SHAHISTA: Well done.

SAMIA: And it's not even about my religion, not really… because the things that people say they hate and that they are protesting, they're not really truly a part of Islam as I know it and as I live it and as I love it... They are protesting and hating things that actually I'm like, you know what? I hate violence, too... I would never support or condone, you know, some killing of innocent people or, you know, this and that. And so what you hate, I actually hate that, too. And I don't believe in that, too... So we are actually on the same page in that way. And because I've realized this so deeply, well, you know,  it doesn't bother me anymore in terms of feeling angry and things like that. I mean, I can still recognize that, okay, this person doesn't have the full information about Islam and Muslims, and maybe there's something I can do to educate them or share my experience, my perspective with them. And hopefully, that helps them start to feel better and have more empathy and compassion for Muslims in general. But you know, that's a separate issue than how it makes me feel and how I react, you know. So I know from experience that it's possible. Yeah…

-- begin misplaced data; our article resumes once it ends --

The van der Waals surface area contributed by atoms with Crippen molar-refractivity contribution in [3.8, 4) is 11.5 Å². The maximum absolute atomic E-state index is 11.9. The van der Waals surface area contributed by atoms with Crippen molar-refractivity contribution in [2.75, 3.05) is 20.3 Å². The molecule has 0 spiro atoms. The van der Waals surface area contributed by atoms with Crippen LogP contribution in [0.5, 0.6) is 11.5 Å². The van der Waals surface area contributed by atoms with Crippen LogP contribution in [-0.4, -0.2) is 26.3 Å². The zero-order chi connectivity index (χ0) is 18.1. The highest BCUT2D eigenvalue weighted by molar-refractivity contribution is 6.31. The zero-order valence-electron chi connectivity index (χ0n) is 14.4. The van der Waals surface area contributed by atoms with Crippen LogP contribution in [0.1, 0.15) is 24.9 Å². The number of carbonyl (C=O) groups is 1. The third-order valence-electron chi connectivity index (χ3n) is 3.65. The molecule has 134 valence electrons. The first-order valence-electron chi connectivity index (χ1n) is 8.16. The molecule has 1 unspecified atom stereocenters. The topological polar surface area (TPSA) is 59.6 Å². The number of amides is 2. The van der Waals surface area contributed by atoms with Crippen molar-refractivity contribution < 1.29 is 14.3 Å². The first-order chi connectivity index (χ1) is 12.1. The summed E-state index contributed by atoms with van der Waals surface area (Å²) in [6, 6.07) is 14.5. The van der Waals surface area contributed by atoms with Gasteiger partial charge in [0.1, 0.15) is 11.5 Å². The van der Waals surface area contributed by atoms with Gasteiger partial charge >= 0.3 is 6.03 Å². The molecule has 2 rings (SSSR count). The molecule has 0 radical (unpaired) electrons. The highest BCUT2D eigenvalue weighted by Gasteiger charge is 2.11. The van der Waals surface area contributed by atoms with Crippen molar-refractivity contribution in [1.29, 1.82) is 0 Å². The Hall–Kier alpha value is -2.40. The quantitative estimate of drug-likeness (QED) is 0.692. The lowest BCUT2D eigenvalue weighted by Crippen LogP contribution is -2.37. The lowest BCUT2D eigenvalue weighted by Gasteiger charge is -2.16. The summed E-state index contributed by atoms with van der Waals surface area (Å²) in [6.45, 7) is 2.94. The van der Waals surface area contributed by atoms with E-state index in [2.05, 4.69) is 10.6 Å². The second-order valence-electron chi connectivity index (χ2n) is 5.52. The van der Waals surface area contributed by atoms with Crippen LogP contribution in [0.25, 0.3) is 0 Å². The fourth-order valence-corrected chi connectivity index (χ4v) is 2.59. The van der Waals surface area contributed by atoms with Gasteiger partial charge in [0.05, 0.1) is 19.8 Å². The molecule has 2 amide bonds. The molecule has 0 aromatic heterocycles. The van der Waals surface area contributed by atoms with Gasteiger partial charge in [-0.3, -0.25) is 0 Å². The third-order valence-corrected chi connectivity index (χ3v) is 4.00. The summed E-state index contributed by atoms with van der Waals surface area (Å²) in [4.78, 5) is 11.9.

SHAHISTA: I think that is such an important point to bring up because in every aspect of our life, we're always going to have somebody who's not going to like something that you do. We're always going to have somebody that's going to have a problem with something that you're saying... We always... we have those people that are maybe not even haters, but people that don't like you for whatever particular reason. And when you're a person that's a people pleaser, when you're somebody that always considers that somebody's opinion of you must be good, that you try hard to please them, you try hard to make them like you, that person always has a lot of issues… Because you're always trying your best, and when people don't accept you, you try even harder and then they don't accept you again and you try harder. So their entire lives are about convincing other people to like them and to validate them and to think that they're good enough, right? And a lot of our issues come from that because every time somebody doesn't say something good, we internalize it and we say, "Oh, that's true, I am like that. So if they don't like something about me, then I must be like that." And that's how almost 70 or 80% of the world is. I mean, I've been coaching for over twelve years. I've seen almost thousands now of people, clients over the years. And this is the biggest problem we have. My husband said this to me and it must be true... My in-laws say that to me. And you saying that, you come across all these hate and violence and the behaviors, and you actually think to yourself, I'm not going to take it personally anymore. Like, I'm not going to make it about me. And that is one of the most mature, wonderful ways that we can handle people's behavior. And one day I watched a little video and it was so pertinent. So the lady says, okay, I speak Spanish. So what if I swore you in Spanish, would you take offense to it? And it was like, no, I don't understand Spanish. So you could swear me in the worst language, in the worst way, I wouldn't get offended because I wouldn't know what you're saying. So she says, well, why do you still take it personally? But even if I'm saying it in English, because you should be knowing that much about yourself to actually take it personally or not. You need to know who you are. And you got to say, well, that's your opinion of you. Like you've really got to be that kind of person that says, well, I'm sorry that you feel that way about me, but it's okay, it's your opinion. It doesn't have to be mine. But what we do as most human beings is we take that, we internalize it. We play it in our mind like this horror movie that just depletes us of happiness and energy and any goodness, because we literally playing that over and over. And then we start believing that about ourselves. And then you start getting depressed. How can they see me that way? How can they believe that I am like that? And then everything that people say, you feel it's a personal attack. And when you do that, those people that try so hard to please others are the ones with the most amount of trauma, because you've literally got to undo all this terrible behaviors and terrible beliefs that they have about themselves. And then you've got to teach them how to be strong and resilient and actually tell themselves, like… it's just an opinion. I don't have to take on your opinion…. That's all it is. And it's that, "I know myself. I know what I'm worth. I know what I believe in." And when you have that mindset, you notice that people take you far more seriously. People respect you a lot more because you have that inner respect for yourself. So I love that because that is a lot of the basis of why people come. My husband said this to me. My mother-in-law does that. My mother… Mother trauma... Oh, my gosh. That's on another level. My mother doesn't phone me as often as she phones my sister. So what? It's okay. Find somebody else to talk to. Like, why do you take everything personally? Why doesn't she treat me the same? Like, if we asked questions all the time about why people behave the way we do, we'd still never get the answers. Because we can never explain why people do the things they do. All it does, it just brings you so much of hurt because you think you're not doing enough or you're not good enough person, or your mother doesn't love you. And that leads to a lot of pain. Like, if you think of anger, like you were specifically talking about… anger would sit normally in the liver or the gallbladder. Okay? And that's why I have, well, seriously, liver issues, because I've had suppressed anger over my life. My parents never got along. My mother left my father I don't know how many times. It was very traumatic as children. My brother and I have exactly the same symptoms. Exactly... When we go to the doctor, the doctors are baffled because we've got identical issues. And they said, we've never seen that in a brother and sister. Like, not identical in this particular way when it comes to ill health. And we say, well, we grew up in the same household, it would make complete sense. And they're like, medically, they don't know how to explain that, but holistically and emotionally I know it makes complete sense to me. So people need to become resilient, where you really need to grow a bit of a thick skin and say, who am I? I need to know myself so well, because the day I do, then nothing about other people's opinions bothers me, ever again. I can take it seriously if I choose to, to improve myself, but it doesn't have to be to the point where I'm losing sleep over it.